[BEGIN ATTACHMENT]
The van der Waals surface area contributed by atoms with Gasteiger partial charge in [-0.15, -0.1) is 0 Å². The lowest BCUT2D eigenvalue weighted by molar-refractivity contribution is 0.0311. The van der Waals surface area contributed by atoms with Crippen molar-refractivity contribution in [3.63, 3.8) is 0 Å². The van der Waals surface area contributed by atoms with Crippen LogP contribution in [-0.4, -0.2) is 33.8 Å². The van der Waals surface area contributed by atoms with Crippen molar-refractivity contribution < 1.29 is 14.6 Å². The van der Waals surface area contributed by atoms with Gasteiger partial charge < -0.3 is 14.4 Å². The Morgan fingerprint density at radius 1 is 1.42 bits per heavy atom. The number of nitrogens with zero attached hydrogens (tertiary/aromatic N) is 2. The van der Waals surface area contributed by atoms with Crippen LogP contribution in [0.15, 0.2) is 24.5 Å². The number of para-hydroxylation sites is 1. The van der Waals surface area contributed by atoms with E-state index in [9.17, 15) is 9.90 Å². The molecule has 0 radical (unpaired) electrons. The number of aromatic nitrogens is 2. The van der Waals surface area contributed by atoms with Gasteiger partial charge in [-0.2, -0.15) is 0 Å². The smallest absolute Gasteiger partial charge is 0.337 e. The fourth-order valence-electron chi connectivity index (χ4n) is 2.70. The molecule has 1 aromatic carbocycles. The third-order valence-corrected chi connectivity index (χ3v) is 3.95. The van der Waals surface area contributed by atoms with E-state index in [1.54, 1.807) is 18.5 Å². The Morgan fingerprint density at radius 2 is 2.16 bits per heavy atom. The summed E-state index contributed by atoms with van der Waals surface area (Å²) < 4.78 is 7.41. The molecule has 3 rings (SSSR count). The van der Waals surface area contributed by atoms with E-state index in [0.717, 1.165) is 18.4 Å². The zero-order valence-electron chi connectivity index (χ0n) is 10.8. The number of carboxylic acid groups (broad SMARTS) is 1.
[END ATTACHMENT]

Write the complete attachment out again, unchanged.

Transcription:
The van der Waals surface area contributed by atoms with Gasteiger partial charge in [-0.15, -0.1) is 0 Å². The lowest BCUT2D eigenvalue weighted by molar-refractivity contribution is 0.0311. The van der Waals surface area contributed by atoms with Crippen molar-refractivity contribution in [3.63, 3.8) is 0 Å². The van der Waals surface area contributed by atoms with Crippen LogP contribution in [-0.4, -0.2) is 33.8 Å². The van der Waals surface area contributed by atoms with Crippen molar-refractivity contribution < 1.29 is 14.6 Å². The van der Waals surface area contributed by atoms with Gasteiger partial charge < -0.3 is 14.4 Å². The Morgan fingerprint density at radius 1 is 1.42 bits per heavy atom. The number of nitrogens with zero attached hydrogens (tertiary/aromatic N) is 2. The van der Waals surface area contributed by atoms with Crippen LogP contribution in [0.15, 0.2) is 24.5 Å². The number of para-hydroxylation sites is 1. The van der Waals surface area contributed by atoms with E-state index in [9.17, 15) is 9.90 Å². The molecule has 0 radical (unpaired) electrons. The number of aromatic nitrogens is 2. The van der Waals surface area contributed by atoms with Gasteiger partial charge in [-0.2, -0.15) is 0 Å². The smallest absolute Gasteiger partial charge is 0.337 e. The fourth-order valence-electron chi connectivity index (χ4n) is 2.70. The molecule has 1 aromatic carbocycles. The third-order valence-corrected chi connectivity index (χ3v) is 3.95. The van der Waals surface area contributed by atoms with E-state index in [1.54, 1.807) is 18.5 Å². The Morgan fingerprint density at radius 2 is 2.16 bits per heavy atom. The summed E-state index contributed by atoms with van der Waals surface area (Å²) < 4.78 is 7.41. The molecule has 3 rings (SSSR count). The van der Waals surface area contributed by atoms with E-state index in [0.717, 1.165) is 18.4 Å². The zero-order valence-electron chi connectivity index (χ0n) is 10.8. The number of carboxylic acid groups (broad SMARTS) is 1.